Okay, so, I'm working on an AuthService for my microservices system.

I'm putting plenty of logic around single instance of User inside of it itself, just so I can avoid repeating code, breaking SRP or anemic domain models.

.. but now I've stumbled upon a certain problem, to be precise:

I have this method inside User entity:

    public Token SignIn(string username, string password)
        if (string.IsNullOrEmpty(username))
            throw new ArgumentNullException("Username cannot be null or empty");

        if (string.IsNullOrEmpty(password))
            throw new ArgumentNullException("Password cannot be null or empty");

        if (Password != password)
            throw new Exception("Password mismatch");

        return Token.Create(this, TokenType.Session, "???");

The problem with this is, token value is supposed to be generated via ITokenValueProvider.

I only see 4 solutions to this problem - all but one of them would break SRP, create a leaky abstraction or break DDD.

a) Add string tokenValue to SignIn and then generate value on the service and push it deeper.

e.g.: public Token SignIn(string username, string password, string tokenValue)

b) Add ITokenValueProvider tokenizer to SignIn and then generate it inside User.SignIn

c) Add ITokenValueProvider tokenizer to public static Token.Create() and then generate it there.

d) Replace SignIn with CanSignIn and then generate token on the service - this solution is the one that would cause no antipatterns, other than being generally ugly and disallows me to store logic around signing-in inside the entity.

Any ideas :) ?

  • There might be a clean solution that uses events. In this method a UserLoggedIn event could be emitted and the token service in the application layer responds to that. But getting that token to the user would be the next challenge.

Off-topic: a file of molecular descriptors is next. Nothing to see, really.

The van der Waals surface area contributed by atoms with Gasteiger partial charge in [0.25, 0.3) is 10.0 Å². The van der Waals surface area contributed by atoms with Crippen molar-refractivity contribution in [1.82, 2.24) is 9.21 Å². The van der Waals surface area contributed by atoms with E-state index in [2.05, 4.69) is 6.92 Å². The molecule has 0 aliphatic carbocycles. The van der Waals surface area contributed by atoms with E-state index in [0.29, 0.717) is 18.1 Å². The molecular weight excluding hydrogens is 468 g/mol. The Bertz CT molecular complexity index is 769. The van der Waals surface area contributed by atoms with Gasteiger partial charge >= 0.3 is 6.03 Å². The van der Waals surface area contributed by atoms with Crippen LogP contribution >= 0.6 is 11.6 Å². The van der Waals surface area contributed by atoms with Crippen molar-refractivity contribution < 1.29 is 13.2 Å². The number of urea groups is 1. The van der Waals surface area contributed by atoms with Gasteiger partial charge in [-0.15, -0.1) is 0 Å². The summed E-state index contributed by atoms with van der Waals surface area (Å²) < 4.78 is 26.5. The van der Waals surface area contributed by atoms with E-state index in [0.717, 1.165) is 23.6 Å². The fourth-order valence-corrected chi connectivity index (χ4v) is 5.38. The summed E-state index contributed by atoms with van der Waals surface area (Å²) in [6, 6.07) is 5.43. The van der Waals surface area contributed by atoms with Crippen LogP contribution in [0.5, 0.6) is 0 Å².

– Rik D
    Dec 11, 2021 at 16:02
  • @RikD That sounds like solution a), but instead of passing tokenValue, I pass the Token instance
    – JTinkers
    Dec 11, 2021 at 16:14
  • 1
    I doubt Token is part of your domain, rather, an implementation detail within your application/infrastructure layer. Keep it there. We could imagine all sorts of different ways of managing auth from an application-level PoV right? d is the best solution listed above, but keep the name SignIn and don't return a bool (just throw). To be completely honest though, I don't think any of the above should be in your domain. User doesn't sound like a DDD entity to me. What do Users do? Dec 14, 2021 at 15:03
  • @king-side-slide I've decided that the service isn't complex enough for full DDD. I've used Hexagonal Arch with good practices from DDD (like bounding contexts, non-anemic entities etc.). The issue is solved.
    – JTinkers
    Dec 16, 2021 at 8:07


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